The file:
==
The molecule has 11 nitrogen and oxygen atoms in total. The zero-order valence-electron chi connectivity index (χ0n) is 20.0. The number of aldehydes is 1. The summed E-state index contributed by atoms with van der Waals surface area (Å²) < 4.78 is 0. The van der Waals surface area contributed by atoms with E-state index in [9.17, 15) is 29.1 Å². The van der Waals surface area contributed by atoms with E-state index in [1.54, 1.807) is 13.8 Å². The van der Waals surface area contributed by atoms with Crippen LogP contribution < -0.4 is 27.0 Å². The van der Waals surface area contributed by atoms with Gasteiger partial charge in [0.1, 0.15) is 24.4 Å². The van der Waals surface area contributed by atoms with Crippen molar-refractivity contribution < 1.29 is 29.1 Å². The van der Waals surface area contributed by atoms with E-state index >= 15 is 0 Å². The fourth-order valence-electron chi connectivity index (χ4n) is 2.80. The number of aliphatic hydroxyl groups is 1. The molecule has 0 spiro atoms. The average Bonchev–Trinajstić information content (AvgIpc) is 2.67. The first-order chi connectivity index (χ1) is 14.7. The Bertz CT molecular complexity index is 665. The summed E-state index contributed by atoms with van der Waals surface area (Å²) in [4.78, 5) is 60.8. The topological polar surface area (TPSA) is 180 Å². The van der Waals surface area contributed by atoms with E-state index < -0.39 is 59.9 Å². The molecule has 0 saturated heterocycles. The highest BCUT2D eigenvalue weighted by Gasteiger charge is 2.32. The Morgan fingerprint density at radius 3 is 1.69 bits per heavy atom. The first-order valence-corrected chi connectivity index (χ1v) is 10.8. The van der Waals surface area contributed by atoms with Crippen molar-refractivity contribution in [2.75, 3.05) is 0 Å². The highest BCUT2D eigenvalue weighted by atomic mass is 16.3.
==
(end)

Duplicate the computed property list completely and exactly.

The molecule has 11 nitrogen and oxygen atoms in total. The zero-order valence-electron chi connectivity index (χ0n) is 20.0. The number of aldehydes is 1. The summed E-state index contributed by atoms with van der Waals surface area (Å²) < 4.78 is 0. The van der Waals surface area contributed by atoms with E-state index in [9.17, 15) is 29.1 Å². The van der Waals surface area contributed by atoms with E-state index in [1.54, 1.807) is 13.8 Å². The van der Waals surface area contributed by atoms with Crippen LogP contribution < -0.4 is 27.0 Å². The van der Waals surface area contributed by atoms with Gasteiger partial charge in [0.1, 0.15) is 24.4 Å². The van der Waals surface area contributed by atoms with Crippen molar-refractivity contribution < 1.29 is 29.1 Å². The van der Waals surface area contributed by atoms with E-state index >= 15 is 0 Å². The fourth-order valence-electron chi connectivity index (χ4n) is 2.80. The number of aliphatic hydroxyl groups is 1. The molecule has 0 spiro atoms. The average Bonchev–Trinajstić information content (AvgIpc) is 2.67. The first-order chi connectivity index (χ1) is 14.7. The Bertz CT molecular complexity index is 665. The summed E-state index contributed by atoms with van der Waals surface area (Å²) in [4.78, 5) is 60.8. The topological polar surface area (TPSA) is 180 Å². The van der Waals surface area contributed by atoms with E-state index < -0.39 is 59.9 Å². The molecule has 0 saturated heterocycles. The highest BCUT2D eigenvalue weighted by Gasteiger charge is 2.32. The Morgan fingerprint density at radius 3 is 1.69 bits per heavy atom. The first-order valence-corrected chi connectivity index (χ1v) is 10.8. The van der Waals surface area contributed by atoms with Crippen molar-refractivity contribution in [2.75, 3.05) is 0 Å². The highest BCUT2D eigenvalue weighted by atomic mass is 16.3.